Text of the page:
Job 18:18
He shall be driven from light into darkness, and chased out of the world.
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18:11-21 Bildad describes the destruction wicked people are kept for, in the other world, and which in some degree, often seizes them in this world. The way of sin is the way of fear, and leads to everlasting confusion, of which the present terrors of an impure conscience are earnests, as in Cain and Judas. Miserable indeed is a wicked man's death, how secure soever his life was. See him dying; all that he trusts to for his support shall be taken from him. How happy are the saints, and how indebted to the lord Jesus, by whom death is so far done away and changed, that this king of terrors is become a friend and a servant! See the wicked man's family sunk and cut off. His children shall perish, either with him or after him. Those who consult the true honour of their family, and its welfare, will be afraid of withering all by sin. The judgments of God follow the wicked man after death in this world, as a proof of the misery his soul is in after death, and as an earnest of that everlasting shame and contempt to which he shall rise in the great day. The memory of the just is blessed, but the name of the wicked shall rot, Pr 10:7. It would be well if this report of wicked men would cause any to flee from the wrath to come, from which their power, policy, and riches cannot deliver them. But Jesus ever liveth to deliver all who trust in him. Bear up then, suffering believers. Ye shall for a little time have sorrow, but your Beloved, your Saviour, will see you again; your hearts shall rejoice, and your joy no man taketh away.He shall be driven from light into darkness - Margin, "They shall drive him." The meaning is, that he should be driven from a state of prosperity to one of calamity.

And chased out of the world - Perhaps meaning that he should not be conducted to the grave with the slow and solemn pomp of a respectful funeral, but in a hurry - as a malefactor is driven from human life, and hastily commited to the earth. The living would be glad to be rid of him, and would "chase" him out of life.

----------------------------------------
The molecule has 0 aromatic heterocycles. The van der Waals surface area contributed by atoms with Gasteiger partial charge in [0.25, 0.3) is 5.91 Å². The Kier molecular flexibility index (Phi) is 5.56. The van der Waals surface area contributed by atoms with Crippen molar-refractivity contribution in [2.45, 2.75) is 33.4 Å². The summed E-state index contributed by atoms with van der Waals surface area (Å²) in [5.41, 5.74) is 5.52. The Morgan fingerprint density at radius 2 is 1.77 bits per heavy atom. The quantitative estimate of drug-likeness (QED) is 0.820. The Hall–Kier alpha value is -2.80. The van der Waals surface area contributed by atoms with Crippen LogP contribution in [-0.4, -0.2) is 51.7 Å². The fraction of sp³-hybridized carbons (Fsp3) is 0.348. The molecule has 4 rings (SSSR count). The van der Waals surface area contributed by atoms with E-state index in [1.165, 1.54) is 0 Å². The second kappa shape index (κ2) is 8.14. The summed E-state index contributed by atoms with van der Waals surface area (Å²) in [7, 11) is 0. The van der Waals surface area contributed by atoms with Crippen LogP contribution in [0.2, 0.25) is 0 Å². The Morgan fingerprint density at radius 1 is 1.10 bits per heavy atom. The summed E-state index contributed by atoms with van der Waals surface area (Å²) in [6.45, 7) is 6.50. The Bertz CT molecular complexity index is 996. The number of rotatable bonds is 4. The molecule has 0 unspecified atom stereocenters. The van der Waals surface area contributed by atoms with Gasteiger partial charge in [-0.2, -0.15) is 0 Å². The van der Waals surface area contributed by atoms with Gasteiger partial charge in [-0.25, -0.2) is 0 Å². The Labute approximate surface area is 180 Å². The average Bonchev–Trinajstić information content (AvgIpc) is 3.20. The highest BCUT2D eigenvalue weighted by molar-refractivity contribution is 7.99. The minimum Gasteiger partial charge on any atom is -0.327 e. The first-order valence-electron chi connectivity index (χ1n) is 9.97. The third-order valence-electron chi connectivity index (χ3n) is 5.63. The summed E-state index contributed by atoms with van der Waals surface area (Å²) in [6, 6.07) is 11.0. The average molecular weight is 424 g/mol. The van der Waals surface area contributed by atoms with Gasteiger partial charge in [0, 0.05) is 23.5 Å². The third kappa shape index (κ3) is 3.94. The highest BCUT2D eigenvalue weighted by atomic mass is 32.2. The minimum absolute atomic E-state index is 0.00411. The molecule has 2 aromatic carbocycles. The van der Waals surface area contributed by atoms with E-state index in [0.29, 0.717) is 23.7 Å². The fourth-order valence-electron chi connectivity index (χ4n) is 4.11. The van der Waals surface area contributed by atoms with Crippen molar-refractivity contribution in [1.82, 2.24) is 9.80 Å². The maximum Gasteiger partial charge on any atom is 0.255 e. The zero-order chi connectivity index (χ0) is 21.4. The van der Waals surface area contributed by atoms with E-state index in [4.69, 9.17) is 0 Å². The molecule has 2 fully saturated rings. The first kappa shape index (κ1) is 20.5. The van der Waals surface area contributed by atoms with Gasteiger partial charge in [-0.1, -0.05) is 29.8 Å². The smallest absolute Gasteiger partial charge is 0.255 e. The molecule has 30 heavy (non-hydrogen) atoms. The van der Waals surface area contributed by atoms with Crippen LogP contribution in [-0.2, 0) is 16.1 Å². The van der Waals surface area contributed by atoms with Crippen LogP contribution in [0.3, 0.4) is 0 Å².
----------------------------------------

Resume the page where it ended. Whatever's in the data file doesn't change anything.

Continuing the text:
18. light … darkness—existence—nonexistence. He shall be driven, Heb. they shall drive him, i.e. his enemies, or those whom he hath oppressed; or they whom God shall appoint to do it, whether angels or men. Or it is an impersonal speech, and to be rendered passively, as it is also Job 7:3 Luke 12:20 16:9.

From light into darkness; from a splendid and prosperous life to disgrace and misery, and to the grave, the land of darkness and forgetfulness, as the following words explain it.

He shall be driven from light into darkness,.... Either from the light of outward prosperity, formerly enjoyed by him, into the darkness of adversity; or rather from the light of the living, the light of the present life, to the darkness of death, and the grave, the land of darkness, and of the shadow of death, Job 10:21; and even into utter darkness, blackness of darkness, the darkness of hell, eternal darkness; opposed to the light of the divine Presence, and the inheritance of the saints in light, possessed by them to all eternity; which the wicked man is deprived of, and will have no share in, but shall be driven from the presence of God, and by him; for so the words may be rendered, "they shall drive him" (n), God, Father, Son, and Spirit; God by the east wind and storm of his wrath shall carry him away, and hurl him out of his place, and shall cast the fury of his wrath on him, and not spare, nor shall he flee out of his hands, though he fain would, Job 27:21; or the angels, good or bad, shall drive him into endless torments, or shall, by the divine order, take him and cast him into outward darkness, where are weeping, wailing, and gnashing of teeth; thus are the wicked driven against their will, and must go whether they will or not, and, like beasts to the slaughter, are driven in their wickedness, in order to suffer the punishment due unto it, when the righteous hath hope in his death, Proverbs 14:32;

and chased out of the world; or cast out of it, as an unclean or excommunicated person, of which the word here is sometimes used (o); and not only chased out of his own place, out of his own house, and out of his own country, but even out of the world, so as to have no place any more in it, see Job 20:8.

(n) "expellent eum", Pagninus, Montanus; so Tigurine version, Vatablus, Mercerus, Drusius, Schultens, Cocceius, Schmidt. (o) "excommunicabunt cum", Schmidt, Michaelis; so Codurcus.

He shall be driven from {m} light into darkness, and chased out of the world.

(m) He will fall from prosperity to adversity.

18. He shall be driven] lit. they shall drive (or, they drive) him. The subject is mankind, men; and the sinner himself is referred to, hardly, his name (Job 18:17).

18–20. Men’s horror of his fate and memory.

Bildad now introduces the moral instinct of mankind and the part it takes in the sinner’s downfall. The words go back somewhat on the ideas of the previous verses.